Catholic Church acknowledgment of abuse by Dutch bishop seen as too little too late

Amsterdam Letter: admission about the late Johannes Gijsen has led to anger as well as relief among victims

It was probably the worst-kept secret behind the closed doors of the Dutch Catholic Church: that the late Johannes Gijsen, the conservative bishop chosen to roll back the reforms of the 1960s, was a child molester – as he is now finally being described.

It is precisely because it was such a badly kept secret that last weekend’s brief and grudging admission by the church authorities that allegations against Gijsen were “well-founded” has caused as much anger as relief among victims of clerical sex abuse in the Netherlands.

As recently as 2011, Gijsen, formerly bishop of Roermond in the Catholic south of the country, not only denied one of the main accusations against him – that he had forced a young boy under his control to perform oral sex – but denied ever having met his victim.

There were many who undoubtedly knew he was lying. But his accusers say that, even in retirement, he wielded such a malign power that no one in the church was willing to stand up to him – right up until the day he died last year aged 80.


Rooting out 'evil'
Supporters of Pope Francis may claim that the path to this belated "outing" was paved by the pontiff's admission last Friday that the church must do more to root out "all the evil" done by criminal clergy. But the victims' retort is blunt: Gijsen went to his grave unpunished, unashamed and utterly unrepentant.

The bishop did what he liked, as he liked, to whomever he liked (as long as they were powerless), and none of his fellow clergy had the moral fibre to stop him.

That, for many years, has been the appalling proposition of victims’ organisation Mea Culpa, and it was pooh-poohed to the end by the Catholic hierarchy.

With understandable scepticism, Mea Culpa says all that has changed today is that the church has fessed up because it is safe to do so – the bishop is dead, and a change of culture at the top means now is the best possible time to repent.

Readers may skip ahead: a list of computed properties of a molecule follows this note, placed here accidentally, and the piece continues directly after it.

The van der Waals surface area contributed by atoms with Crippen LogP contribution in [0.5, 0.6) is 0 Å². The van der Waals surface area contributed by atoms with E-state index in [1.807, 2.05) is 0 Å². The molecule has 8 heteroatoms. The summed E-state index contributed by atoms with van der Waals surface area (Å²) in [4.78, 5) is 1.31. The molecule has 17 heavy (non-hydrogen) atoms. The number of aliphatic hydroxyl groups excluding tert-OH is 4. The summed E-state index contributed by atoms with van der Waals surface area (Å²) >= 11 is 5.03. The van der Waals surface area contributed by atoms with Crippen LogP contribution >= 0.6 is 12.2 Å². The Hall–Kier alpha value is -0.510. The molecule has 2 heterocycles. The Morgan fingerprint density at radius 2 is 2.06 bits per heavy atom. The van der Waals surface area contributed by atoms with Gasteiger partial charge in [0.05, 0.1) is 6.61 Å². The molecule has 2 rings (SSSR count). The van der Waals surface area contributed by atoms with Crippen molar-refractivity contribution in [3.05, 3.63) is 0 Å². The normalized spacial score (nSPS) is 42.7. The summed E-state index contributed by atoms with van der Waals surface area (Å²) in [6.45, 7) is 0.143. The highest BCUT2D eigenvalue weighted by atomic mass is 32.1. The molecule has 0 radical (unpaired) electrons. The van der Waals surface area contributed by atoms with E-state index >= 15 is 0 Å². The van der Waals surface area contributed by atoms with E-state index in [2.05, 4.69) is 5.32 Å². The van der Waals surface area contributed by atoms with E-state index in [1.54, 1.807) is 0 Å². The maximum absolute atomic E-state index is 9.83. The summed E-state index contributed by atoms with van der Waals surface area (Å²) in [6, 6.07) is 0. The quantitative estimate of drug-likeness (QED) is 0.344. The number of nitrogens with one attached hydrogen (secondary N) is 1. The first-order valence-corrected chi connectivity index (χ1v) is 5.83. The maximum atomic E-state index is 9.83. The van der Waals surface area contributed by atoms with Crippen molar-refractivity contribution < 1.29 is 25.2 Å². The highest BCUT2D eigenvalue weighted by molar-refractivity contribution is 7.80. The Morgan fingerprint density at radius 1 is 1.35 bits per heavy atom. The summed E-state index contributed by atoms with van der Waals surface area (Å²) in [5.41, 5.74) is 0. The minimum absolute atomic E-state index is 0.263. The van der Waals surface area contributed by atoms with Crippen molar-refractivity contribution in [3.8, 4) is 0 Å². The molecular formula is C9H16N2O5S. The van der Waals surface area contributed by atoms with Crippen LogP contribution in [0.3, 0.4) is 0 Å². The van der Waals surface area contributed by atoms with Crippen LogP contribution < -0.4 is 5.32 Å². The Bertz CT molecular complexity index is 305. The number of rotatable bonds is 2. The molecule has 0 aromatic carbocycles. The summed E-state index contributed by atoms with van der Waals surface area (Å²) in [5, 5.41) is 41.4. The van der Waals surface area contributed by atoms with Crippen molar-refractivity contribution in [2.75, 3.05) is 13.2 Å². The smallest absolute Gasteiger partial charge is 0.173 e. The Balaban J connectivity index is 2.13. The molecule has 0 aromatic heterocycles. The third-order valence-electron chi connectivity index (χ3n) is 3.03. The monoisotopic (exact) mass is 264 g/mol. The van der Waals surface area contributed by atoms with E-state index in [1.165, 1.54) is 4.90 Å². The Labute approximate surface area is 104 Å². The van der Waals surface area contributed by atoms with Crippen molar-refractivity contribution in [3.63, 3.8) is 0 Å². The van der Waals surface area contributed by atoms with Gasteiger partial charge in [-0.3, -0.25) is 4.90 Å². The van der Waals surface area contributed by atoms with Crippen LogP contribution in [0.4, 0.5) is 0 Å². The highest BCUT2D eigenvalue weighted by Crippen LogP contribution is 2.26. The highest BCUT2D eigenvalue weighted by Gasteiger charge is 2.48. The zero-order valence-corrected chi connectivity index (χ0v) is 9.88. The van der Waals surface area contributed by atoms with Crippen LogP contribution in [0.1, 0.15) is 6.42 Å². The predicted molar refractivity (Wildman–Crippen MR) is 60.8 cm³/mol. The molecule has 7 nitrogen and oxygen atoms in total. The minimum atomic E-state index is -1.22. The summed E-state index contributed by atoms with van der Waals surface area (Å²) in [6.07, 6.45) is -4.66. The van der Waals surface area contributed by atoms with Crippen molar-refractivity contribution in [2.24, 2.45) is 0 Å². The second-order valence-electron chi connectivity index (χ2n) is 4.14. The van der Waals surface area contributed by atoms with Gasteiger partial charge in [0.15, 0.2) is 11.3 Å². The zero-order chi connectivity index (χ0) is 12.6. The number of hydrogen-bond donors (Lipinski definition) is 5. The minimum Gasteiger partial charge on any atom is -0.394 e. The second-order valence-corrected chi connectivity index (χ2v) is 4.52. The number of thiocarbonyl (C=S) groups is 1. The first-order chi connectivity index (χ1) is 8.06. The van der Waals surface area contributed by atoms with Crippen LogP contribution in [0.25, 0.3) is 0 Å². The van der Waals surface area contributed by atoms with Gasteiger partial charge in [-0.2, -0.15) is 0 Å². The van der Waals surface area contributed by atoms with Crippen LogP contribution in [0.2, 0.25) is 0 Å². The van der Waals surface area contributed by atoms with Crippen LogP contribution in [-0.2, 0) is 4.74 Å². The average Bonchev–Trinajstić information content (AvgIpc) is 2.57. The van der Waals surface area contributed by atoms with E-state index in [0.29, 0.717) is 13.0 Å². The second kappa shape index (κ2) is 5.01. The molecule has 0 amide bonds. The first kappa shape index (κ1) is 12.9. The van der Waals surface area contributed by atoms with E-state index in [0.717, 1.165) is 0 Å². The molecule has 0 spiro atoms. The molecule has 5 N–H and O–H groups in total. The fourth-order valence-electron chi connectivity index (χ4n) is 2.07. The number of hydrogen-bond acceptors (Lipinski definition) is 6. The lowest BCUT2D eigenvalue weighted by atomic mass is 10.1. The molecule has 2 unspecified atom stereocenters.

High-ranking clergy
Gijsen is one of the highest- ranking clergy to be accused of sex abuse.

Two cardinals – Keith O’Brien in Edinburgh and Hans Hermann Groër in Vienna – quit in disgrace amid accusations of misconduct with seminarians.

A Belgian bishop, Roger Vangheluwe, stepped down after admitting to molesting his nephew, while the Vatican has been investigating allegations against Archbishop Josef Wesolowski, its nuncio to the Dominican Republic.

Each country, of course, becomes caught up in the distressing details of its own revelations. But the story of clerical sex abuse in the Netherlands has been quite remarkable for such a small place, and puts Gijsen in the context of his times.

In 2012, the 1,100-page first report of the Deetman commission – chaired by former education minister Wim Deetman – revealed that 800 Catholic priests and monks abused as many as 20,000 children in their care between 1945 and 1985.

It said the abuse took place in boarding schools, children’s homes and orphanages, but was not acknowledged by the church authorities because of their “culture of silence” and determination “not to hang out their dirty washing”.

Bedridden boys
Not all of the abuse was sexual. Deetman uncovered one "cluster" where a Catholic brother gave fatal overdoses of medication to at least 37 disabled and bedridden young boys in a church-run residential home between 1952 and 1954.

A second Deetman report last year focused on the incidence of abuse against girls, which it said was much higher than investigators’ worst fears – “probably in the tens of thousands”, and so high that it was unlikely to be established more accurately.

In cases of sexual abuse, Deetman said, the perpetrators were almost always male clerics, often friends of their victims’ families.

In cases of violence that did not involve sexual abuse, the perpetrators were predominantly nuns working in positions of trust, such as teachers, nurses or carers.

It is a terrible litany. Faithful Catholics have been left confused and without leadership. Half-hearted apologies have made matters worse – so much so that two-thirds of Dutch Catholic churches are expected to be closed by 2025.